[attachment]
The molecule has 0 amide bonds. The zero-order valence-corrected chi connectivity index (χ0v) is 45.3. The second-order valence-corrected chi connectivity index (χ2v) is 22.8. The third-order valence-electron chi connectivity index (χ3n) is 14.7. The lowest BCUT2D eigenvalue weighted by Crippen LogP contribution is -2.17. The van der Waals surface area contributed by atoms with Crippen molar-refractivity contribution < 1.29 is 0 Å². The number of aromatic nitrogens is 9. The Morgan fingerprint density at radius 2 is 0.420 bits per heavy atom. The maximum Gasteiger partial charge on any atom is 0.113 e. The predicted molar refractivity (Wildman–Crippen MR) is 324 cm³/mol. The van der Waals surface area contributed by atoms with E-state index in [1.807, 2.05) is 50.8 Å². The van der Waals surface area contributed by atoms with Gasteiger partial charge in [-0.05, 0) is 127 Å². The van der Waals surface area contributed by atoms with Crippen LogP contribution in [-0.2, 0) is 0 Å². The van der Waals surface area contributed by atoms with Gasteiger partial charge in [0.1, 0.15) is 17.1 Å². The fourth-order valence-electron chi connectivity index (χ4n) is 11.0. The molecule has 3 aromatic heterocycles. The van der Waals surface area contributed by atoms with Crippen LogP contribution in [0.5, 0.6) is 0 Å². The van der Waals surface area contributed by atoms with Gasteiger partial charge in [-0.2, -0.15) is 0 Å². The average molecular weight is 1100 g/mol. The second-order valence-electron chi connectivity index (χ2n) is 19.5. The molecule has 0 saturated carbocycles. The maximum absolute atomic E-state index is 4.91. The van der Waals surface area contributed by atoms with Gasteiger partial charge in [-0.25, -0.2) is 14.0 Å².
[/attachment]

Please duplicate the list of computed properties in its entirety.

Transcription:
The molecule has 0 amide bonds. The zero-order valence-corrected chi connectivity index (χ0v) is 45.3. The second-order valence-corrected chi connectivity index (χ2v) is 22.8. The third-order valence-electron chi connectivity index (χ3n) is 14.7. The lowest BCUT2D eigenvalue weighted by Crippen LogP contribution is -2.17. The van der Waals surface area contributed by atoms with Crippen molar-refractivity contribution < 1.29 is 0 Å². The number of aromatic nitrogens is 9. The Morgan fingerprint density at radius 2 is 0.420 bits per heavy atom. The maximum Gasteiger partial charge on any atom is 0.113 e. The predicted molar refractivity (Wildman–Crippen MR) is 324 cm³/mol. The van der Waals surface area contributed by atoms with E-state index in [1.807, 2.05) is 50.8 Å². The van der Waals surface area contributed by atoms with Gasteiger partial charge in [-0.05, 0) is 127 Å². The van der Waals surface area contributed by atoms with Crippen LogP contribution in [-0.2, 0) is 0 Å². The van der Waals surface area contributed by atoms with Gasteiger partial charge in [0.1, 0.15) is 17.1 Å². The fourth-order valence-electron chi connectivity index (χ4n) is 11.0. The molecule has 3 aromatic heterocycles. The van der Waals surface area contributed by atoms with Crippen LogP contribution in [0.5, 0.6) is 0 Å². The van der Waals surface area contributed by atoms with Gasteiger partial charge in [-0.2, -0.15) is 0 Å². The average molecular weight is 1100 g/mol. The second-order valence-electron chi connectivity index (χ2n) is 19.5. The molecule has 0 saturated carbocycles. The maximum absolute atomic E-state index is 4.91. The van der Waals surface area contributed by atoms with Gasteiger partial charge in [-0.25, -0.2) is 14.0 Å².